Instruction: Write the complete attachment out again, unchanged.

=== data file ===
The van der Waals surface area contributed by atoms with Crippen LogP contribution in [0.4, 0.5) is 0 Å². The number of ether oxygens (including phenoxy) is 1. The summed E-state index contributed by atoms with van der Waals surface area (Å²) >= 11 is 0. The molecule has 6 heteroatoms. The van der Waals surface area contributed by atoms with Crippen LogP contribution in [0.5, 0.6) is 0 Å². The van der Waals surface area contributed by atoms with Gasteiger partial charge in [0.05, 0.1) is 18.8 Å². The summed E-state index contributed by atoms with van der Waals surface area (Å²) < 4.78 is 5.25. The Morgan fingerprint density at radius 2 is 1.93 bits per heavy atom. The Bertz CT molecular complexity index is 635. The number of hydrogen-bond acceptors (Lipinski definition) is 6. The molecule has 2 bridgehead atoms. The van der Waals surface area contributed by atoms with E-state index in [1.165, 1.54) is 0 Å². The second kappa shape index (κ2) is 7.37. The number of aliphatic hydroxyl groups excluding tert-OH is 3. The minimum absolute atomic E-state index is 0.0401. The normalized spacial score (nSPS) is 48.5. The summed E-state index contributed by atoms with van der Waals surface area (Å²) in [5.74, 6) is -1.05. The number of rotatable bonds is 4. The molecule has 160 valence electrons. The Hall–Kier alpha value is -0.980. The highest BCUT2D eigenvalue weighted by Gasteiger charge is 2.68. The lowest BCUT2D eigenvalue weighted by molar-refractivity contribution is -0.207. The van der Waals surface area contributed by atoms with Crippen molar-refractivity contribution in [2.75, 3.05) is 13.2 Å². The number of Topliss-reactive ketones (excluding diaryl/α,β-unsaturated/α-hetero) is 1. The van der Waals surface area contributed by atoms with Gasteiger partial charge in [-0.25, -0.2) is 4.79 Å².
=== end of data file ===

The van der Waals surface area contributed by atoms with Crippen LogP contribution in [0.4, 0.5) is 0 Å². The number of ether oxygens (including phenoxy) is 1. The summed E-state index contributed by atoms with van der Waals surface area (Å²) >= 11 is 0. The molecule has 6 heteroatoms. The van der Waals surface area contributed by atoms with Crippen LogP contribution in [0.5, 0.6) is 0 Å². The van der Waals surface area contributed by atoms with Gasteiger partial charge in [0.05, 0.1) is 18.8 Å². The summed E-state index contributed by atoms with van der Waals surface area (Å²) < 4.78 is 5.25. The Morgan fingerprint density at radius 2 is 1.93 bits per heavy atom. The Bertz CT molecular complexity index is 635. The number of hydrogen-bond acceptors (Lipinski definition) is 6. The molecule has 2 bridgehead atoms. The van der Waals surface area contributed by atoms with E-state index in [1.165, 1.54) is 0 Å². The second kappa shape index (κ2) is 7.37. The number of aliphatic hydroxyl groups excluding tert-OH is 3. The minimum absolute atomic E-state index is 0.0401. The normalized spacial score (nSPS) is 48.5. The summed E-state index contributed by atoms with van der Waals surface area (Å²) in [5.74, 6) is -1.05. The number of rotatable bonds is 4. The molecule has 160 valence electrons. The Hall–Kier alpha value is -0.980. The highest BCUT2D eigenvalue weighted by Gasteiger charge is 2.68. The lowest BCUT2D eigenvalue weighted by molar-refractivity contribution is -0.207. The van der Waals surface area contributed by atoms with Crippen molar-refractivity contribution in [2.75, 3.05) is 13.2 Å². The number of Topliss-reactive ketones (excluding diaryl/α,β-unsaturated/α-hetero) is 1. The van der Waals surface area contributed by atoms with Gasteiger partial charge in [-0.25, -0.2) is 4.79 Å².